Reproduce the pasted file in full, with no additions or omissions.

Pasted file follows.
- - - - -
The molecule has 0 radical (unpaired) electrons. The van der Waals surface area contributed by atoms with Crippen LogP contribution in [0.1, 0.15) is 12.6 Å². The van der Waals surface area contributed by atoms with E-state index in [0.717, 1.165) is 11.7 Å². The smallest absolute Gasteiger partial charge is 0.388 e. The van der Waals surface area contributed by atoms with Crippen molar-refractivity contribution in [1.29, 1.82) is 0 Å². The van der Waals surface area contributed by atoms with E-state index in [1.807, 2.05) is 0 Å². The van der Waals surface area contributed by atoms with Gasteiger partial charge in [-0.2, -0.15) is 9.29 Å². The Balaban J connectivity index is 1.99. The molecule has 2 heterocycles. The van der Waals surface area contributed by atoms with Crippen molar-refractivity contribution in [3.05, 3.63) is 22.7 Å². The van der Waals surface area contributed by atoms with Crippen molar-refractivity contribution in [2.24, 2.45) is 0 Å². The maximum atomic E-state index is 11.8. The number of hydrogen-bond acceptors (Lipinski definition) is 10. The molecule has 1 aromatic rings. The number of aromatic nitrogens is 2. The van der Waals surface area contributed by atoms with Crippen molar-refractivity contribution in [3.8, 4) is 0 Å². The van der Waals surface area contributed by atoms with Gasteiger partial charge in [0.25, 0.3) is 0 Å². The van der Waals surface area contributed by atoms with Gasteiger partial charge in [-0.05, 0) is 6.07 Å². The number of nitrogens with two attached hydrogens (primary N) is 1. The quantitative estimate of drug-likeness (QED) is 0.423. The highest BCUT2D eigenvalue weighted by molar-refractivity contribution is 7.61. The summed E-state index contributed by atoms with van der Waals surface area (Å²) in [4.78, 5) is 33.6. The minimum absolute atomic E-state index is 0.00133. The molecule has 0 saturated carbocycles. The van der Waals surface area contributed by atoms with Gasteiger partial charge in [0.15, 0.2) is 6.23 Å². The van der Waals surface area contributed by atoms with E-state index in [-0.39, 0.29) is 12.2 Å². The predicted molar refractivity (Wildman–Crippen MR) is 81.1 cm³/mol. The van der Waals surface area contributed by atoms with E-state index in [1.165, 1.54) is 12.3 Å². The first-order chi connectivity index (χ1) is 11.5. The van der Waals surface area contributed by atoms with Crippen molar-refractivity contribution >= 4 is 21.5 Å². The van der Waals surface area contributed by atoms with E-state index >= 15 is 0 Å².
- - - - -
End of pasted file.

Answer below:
The molecule has 0 radical (unpaired) electrons. The van der Waals surface area contributed by atoms with Crippen LogP contribution in [0.1, 0.15) is 12.6 Å². The van der Waals surface area contributed by atoms with E-state index in [0.717, 1.165) is 11.7 Å². The smallest absolute Gasteiger partial charge is 0.388 e. The van der Waals surface area contributed by atoms with Crippen molar-refractivity contribution in [1.29, 1.82) is 0 Å². The van der Waals surface area contributed by atoms with E-state index in [1.807, 2.05) is 0 Å². The van der Waals surface area contributed by atoms with Gasteiger partial charge in [-0.2, -0.15) is 9.29 Å². The Balaban J connectivity index is 1.99. The molecule has 2 heterocycles. The van der Waals surface area contributed by atoms with Crippen molar-refractivity contribution in [3.05, 3.63) is 22.7 Å². The van der Waals surface area contributed by atoms with Crippen molar-refractivity contribution in [2.24, 2.45) is 0 Å². The maximum atomic E-state index is 11.8. The number of hydrogen-bond acceptors (Lipinski definition) is 10. The molecule has 1 aromatic rings. The number of aromatic nitrogens is 2. The van der Waals surface area contributed by atoms with Crippen molar-refractivity contribution in [3.8, 4) is 0 Å². The van der Waals surface area contributed by atoms with Gasteiger partial charge in [0.25, 0.3) is 0 Å². The van der Waals surface area contributed by atoms with Gasteiger partial charge in [-0.05, 0) is 6.07 Å². The number of nitrogens with two attached hydrogens (primary N) is 1. The quantitative estimate of drug-likeness (QED) is 0.423. The highest BCUT2D eigenvalue weighted by molar-refractivity contribution is 7.61. The summed E-state index contributed by atoms with van der Waals surface area (Å²) in [4.78, 5) is 33.6. The minimum absolute atomic E-state index is 0.00133. The molecule has 0 saturated carbocycles. The van der Waals surface area contributed by atoms with Gasteiger partial charge in [0.15, 0.2) is 6.23 Å². The van der Waals surface area contributed by atoms with E-state index in [-0.39, 0.29) is 12.2 Å². The predicted molar refractivity (Wildman–Crippen MR) is 81.1 cm³/mol. The van der Waals surface area contributed by atoms with E-state index in [1.165, 1.54) is 12.3 Å². The first-order chi connectivity index (χ1) is 11.5. The van der Waals surface area contributed by atoms with Crippen molar-refractivity contribution >= 4 is 21.5 Å². The van der Waals surface area contributed by atoms with E-state index >= 15 is 0 Å².